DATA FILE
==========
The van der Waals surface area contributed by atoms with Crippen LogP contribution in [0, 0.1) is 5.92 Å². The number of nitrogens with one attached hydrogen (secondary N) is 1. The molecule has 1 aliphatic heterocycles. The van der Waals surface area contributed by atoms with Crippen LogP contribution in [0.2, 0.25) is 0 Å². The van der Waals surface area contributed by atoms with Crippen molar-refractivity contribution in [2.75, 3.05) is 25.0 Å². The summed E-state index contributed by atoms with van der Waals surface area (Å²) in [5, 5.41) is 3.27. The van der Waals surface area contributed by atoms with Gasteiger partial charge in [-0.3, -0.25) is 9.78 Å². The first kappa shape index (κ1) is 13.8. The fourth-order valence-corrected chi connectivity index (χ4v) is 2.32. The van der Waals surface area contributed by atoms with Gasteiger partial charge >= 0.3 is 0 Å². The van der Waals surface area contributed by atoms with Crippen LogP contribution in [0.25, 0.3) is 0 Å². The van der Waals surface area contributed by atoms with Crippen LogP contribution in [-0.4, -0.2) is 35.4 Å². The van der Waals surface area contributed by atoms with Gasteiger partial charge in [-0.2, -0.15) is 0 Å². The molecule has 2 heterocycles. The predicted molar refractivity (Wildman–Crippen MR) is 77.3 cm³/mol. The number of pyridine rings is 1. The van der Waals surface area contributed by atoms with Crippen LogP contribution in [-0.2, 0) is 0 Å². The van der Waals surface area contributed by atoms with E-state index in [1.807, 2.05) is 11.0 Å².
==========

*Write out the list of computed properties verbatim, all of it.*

The van der Waals surface area contributed by atoms with Crippen LogP contribution in [0, 0.1) is 5.92 Å². The number of nitrogens with one attached hydrogen (secondary N) is 1. The molecule has 1 aliphatic heterocycles. The van der Waals surface area contributed by atoms with Crippen LogP contribution in [0.2, 0.25) is 0 Å². The van der Waals surface area contributed by atoms with Crippen molar-refractivity contribution in [2.75, 3.05) is 25.0 Å². The summed E-state index contributed by atoms with van der Waals surface area (Å²) in [5, 5.41) is 3.27. The van der Waals surface area contributed by atoms with Gasteiger partial charge in [-0.3, -0.25) is 9.78 Å². The first kappa shape index (κ1) is 13.8. The fourth-order valence-corrected chi connectivity index (χ4v) is 2.32. The van der Waals surface area contributed by atoms with Gasteiger partial charge >= 0.3 is 0 Å². The van der Waals surface area contributed by atoms with Crippen LogP contribution in [0.25, 0.3) is 0 Å². The van der Waals surface area contributed by atoms with Crippen LogP contribution in [-0.4, -0.2) is 35.4 Å². The van der Waals surface area contributed by atoms with Gasteiger partial charge in [-0.2, -0.15) is 0 Å². The molecule has 2 heterocycles. The predicted molar refractivity (Wildman–Crippen MR) is 77.3 cm³/mol. The number of pyridine rings is 1. The van der Waals surface area contributed by atoms with Crippen LogP contribution in [-0.2, 0) is 0 Å². The van der Waals surface area contributed by atoms with E-state index in [1.807, 2.05) is 11.0 Å².